Search: Advanced Search

David Taylor author's photo

David Taylor is an Assistant Professor of Sustainability at Stony Brook University. His writing crosses disciplinary boundaries and genres — creative nonfiction, poetry, scholarship and science/technical writing; however, at the core of his work always is the concern for sustainability and community. He is the Series Editor for the Southwestern Nature Writing Series (University of North Texas Press). One of his current projects is "The People's Art and Modernism: Woody Guthrie, Joseph Campbell and Miguelito Valdés in New York in the 1940s." Woody Guthrie's writing (e.g. Bound for Glory) and music, Joseph Campbell's interest in an ecology of folk mythologies, and the rise of popular Latin, esp. Afrocuban, music, for example, by Miguelito Valdés (or "Mr. Babalu"), function as windows into a time and place that allowed diverse interactions and legacies in the arts that still resonate today.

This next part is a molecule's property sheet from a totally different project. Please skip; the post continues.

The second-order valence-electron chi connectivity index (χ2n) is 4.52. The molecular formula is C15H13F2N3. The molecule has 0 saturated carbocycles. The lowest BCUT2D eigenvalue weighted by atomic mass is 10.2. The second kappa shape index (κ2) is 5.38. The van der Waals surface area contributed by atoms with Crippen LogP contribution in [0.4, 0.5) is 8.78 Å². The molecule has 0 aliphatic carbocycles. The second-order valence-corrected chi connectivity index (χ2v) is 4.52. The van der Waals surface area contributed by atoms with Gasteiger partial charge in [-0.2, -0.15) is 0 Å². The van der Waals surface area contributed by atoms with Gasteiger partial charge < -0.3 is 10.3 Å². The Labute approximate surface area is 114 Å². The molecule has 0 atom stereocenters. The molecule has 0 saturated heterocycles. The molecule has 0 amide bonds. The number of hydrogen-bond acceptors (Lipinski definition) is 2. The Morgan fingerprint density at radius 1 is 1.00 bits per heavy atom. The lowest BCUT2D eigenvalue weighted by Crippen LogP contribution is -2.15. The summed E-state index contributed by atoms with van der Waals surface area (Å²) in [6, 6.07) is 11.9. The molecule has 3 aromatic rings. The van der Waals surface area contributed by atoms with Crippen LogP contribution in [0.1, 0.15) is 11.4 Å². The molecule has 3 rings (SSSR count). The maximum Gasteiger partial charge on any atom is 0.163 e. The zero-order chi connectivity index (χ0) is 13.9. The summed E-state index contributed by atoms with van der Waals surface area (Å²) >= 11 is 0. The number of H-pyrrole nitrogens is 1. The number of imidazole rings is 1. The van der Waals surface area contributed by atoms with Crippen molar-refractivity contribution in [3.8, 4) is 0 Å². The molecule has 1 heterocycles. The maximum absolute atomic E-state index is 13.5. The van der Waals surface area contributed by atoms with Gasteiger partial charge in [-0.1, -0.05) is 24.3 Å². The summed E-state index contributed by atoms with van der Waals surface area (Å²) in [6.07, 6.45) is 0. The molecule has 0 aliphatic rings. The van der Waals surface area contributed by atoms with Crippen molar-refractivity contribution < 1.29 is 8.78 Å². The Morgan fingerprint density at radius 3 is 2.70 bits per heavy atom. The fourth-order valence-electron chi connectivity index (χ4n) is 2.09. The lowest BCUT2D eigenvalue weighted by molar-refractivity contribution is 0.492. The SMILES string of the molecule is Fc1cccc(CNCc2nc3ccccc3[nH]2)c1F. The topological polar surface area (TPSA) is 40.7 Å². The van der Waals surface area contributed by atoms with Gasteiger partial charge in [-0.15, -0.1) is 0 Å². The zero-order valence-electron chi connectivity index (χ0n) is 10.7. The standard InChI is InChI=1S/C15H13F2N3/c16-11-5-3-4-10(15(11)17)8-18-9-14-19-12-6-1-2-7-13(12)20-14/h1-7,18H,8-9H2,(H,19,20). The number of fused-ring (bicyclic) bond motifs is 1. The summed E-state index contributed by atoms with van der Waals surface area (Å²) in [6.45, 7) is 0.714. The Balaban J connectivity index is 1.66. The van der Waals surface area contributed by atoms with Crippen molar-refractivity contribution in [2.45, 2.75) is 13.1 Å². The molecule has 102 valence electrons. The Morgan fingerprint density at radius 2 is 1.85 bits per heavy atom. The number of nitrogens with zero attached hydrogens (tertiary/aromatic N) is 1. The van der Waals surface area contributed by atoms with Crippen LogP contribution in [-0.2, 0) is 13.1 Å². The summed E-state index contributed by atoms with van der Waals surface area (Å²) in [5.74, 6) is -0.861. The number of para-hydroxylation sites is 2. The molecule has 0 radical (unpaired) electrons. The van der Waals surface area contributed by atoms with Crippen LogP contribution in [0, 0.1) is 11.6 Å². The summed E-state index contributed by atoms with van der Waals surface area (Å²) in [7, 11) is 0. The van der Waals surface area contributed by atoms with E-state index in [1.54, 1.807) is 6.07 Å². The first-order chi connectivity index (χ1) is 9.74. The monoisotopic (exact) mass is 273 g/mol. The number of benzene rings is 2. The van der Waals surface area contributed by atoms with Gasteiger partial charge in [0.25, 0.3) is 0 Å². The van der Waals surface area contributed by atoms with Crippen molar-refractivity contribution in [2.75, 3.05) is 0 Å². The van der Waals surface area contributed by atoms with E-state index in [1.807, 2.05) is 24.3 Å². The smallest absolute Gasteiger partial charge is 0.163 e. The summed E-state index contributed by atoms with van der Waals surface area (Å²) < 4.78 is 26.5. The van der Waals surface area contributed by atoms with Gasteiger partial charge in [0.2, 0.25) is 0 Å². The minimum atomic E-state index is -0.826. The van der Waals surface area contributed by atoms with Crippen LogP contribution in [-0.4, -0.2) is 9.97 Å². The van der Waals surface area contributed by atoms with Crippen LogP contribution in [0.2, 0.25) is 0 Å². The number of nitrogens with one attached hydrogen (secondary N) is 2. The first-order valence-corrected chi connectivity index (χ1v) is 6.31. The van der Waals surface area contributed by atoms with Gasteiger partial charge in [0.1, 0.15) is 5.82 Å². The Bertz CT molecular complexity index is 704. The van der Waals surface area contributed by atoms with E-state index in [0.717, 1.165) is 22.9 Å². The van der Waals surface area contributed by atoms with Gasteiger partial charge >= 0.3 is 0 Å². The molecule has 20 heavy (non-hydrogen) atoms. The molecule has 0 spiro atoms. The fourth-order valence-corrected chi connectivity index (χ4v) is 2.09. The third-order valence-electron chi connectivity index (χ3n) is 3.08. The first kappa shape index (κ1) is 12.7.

Natural history writing and creative nonfiction include Lawson's Fork: Headwaters to the Confluence (Hub City Press, 2000), a personal narrative on the history and natural history of Lawson's Fork, Spartanburg's local river. He edited an anthology, Pride of Place: A Contemporary Anthology of Texas Nature Writing (UNT Press, 2006). Steve Wolverton and he co-edited and contributed to a collection of essays about an interdisciplinary project on Mesa Verde archaeological sites and their representations to the public, titled Sushi in Cortez: Essays from the Edge of Academia (University of Utah Press, 2015). Taylor is the author of two previous collections of poetry: Praying Up the Sun (Pecan Grove Press, 2008) and Log from the Sea of Cortez: A Poem Sequence (Wings Press, 2014).

Email David Taylor

Titles Published by Wings Press: